He added: “Job vacancies continue to fall back from their recent peak, with increasing numbers of employers now telling us that economic pressures are a factor in their decision to hold back on recruitment.

“The biggest driver behind the fall came from hospitality, followed by retailing and wholesaling.”

Mr Hunt said on Tuesday that lowering government debt was the only option to reduce inflation.

"Tackling inflation is my absolute priority and that guides the difficult decisions on tax and spending we will make on Thursday," he said, referring to his imminent budget statement.

"Restoring stability and getting debt falling is our only option to reduce inflation and limit interest rate rises."

On Thursday, Mr Hunt is expected to raise taxes and slash public spending, signalling a return to austerity despite millions suffering a cost-of-living crisis in an economy facing recession.

Prime Minister Rishi Sunak, who took office only three weeks ago, has vowed to fix the economic havoc created by his short-lived predecessor Liz Truss.

But he is mindful of skyrocketing energy bills, decades-high inflation and rising interest rates that are affecting households adversely.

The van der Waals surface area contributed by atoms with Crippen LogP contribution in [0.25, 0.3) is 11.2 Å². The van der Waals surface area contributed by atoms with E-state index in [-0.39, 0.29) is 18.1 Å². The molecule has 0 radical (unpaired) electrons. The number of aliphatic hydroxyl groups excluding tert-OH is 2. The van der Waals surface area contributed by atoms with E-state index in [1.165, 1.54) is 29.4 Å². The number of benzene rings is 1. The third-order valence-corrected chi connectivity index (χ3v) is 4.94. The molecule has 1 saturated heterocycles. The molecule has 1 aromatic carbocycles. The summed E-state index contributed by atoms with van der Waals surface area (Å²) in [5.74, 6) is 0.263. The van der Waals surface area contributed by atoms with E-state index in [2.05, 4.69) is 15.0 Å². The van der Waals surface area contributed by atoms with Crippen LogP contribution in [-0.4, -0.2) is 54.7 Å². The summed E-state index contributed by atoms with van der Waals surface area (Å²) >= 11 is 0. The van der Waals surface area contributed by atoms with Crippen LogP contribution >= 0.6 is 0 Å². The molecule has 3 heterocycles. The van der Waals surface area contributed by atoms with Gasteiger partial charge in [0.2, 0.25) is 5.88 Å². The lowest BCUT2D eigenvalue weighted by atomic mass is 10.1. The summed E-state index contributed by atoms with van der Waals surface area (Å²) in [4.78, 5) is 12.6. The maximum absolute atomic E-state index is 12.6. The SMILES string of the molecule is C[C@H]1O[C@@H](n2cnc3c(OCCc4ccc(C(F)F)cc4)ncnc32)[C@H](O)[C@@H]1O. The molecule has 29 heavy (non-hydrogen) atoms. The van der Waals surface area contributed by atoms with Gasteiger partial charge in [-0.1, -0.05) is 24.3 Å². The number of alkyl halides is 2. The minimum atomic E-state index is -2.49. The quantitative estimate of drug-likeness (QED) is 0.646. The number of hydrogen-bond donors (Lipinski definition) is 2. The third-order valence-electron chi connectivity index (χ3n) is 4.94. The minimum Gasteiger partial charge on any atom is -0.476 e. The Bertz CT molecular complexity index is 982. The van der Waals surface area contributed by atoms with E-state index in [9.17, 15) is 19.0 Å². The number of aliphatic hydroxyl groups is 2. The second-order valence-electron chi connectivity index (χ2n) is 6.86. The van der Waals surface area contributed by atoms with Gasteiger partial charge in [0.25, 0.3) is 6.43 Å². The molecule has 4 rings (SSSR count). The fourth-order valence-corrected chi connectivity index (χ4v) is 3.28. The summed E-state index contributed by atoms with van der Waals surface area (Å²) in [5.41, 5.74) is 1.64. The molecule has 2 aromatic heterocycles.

Mr Hunt will present his crucial budget in Parliament, alongside official economic and inflation forecasts, with recent data indicating a grim outlook.

He is expected to unveil cost-saving measures of between £50 billion and £60bn ($58.7bn and $70.5bn).

"We're all going to be paying a bit more tax, I'm afraid," Mr Hunt said, likening himself to the penny-pinching miser Ebenezer Scrooge in Charles Dickens's festive favourite A Christmas Carol.

"We will be asking everyone for sacrifices," he said, stressing however that the pain would fall disproportionately on those better off.

In more gloomy news, Britain's economy shrank in the third quarter as inflation soared, likely confirming it was already in recession.

The Bank of England has said the UK economy would also contract in the current final quarter, meaning the economy was in recession which it warned could last until mid-2024.

Alice Haine, personal finance analyst at DIY investment platform Bestinvest, said: "Britain’s real wages — the purchasing power of worker pay after factoring in inflation — took another blow in the three months to September, with the personal finance misery set to worsen this week.

“It seems there is little to cheer about for workers at the moment, who are not only having their disposable incomes dented by higher prices on the goods and services they consume, but also soaring borrowing costs and the prospect of a two-year recession that has probably already started.

“With spending power now severely compromised, workers have the added worry of what Thursday’s budget will deliver with Mr Hunt widely expected to freeze a raft of tax allowances and thresholds as he looks to plug a black hole in the public finances — moves that could see more people pulled into the tax net or higher tax bands as a result."

Updated: November 15, 2022, 8:18 AM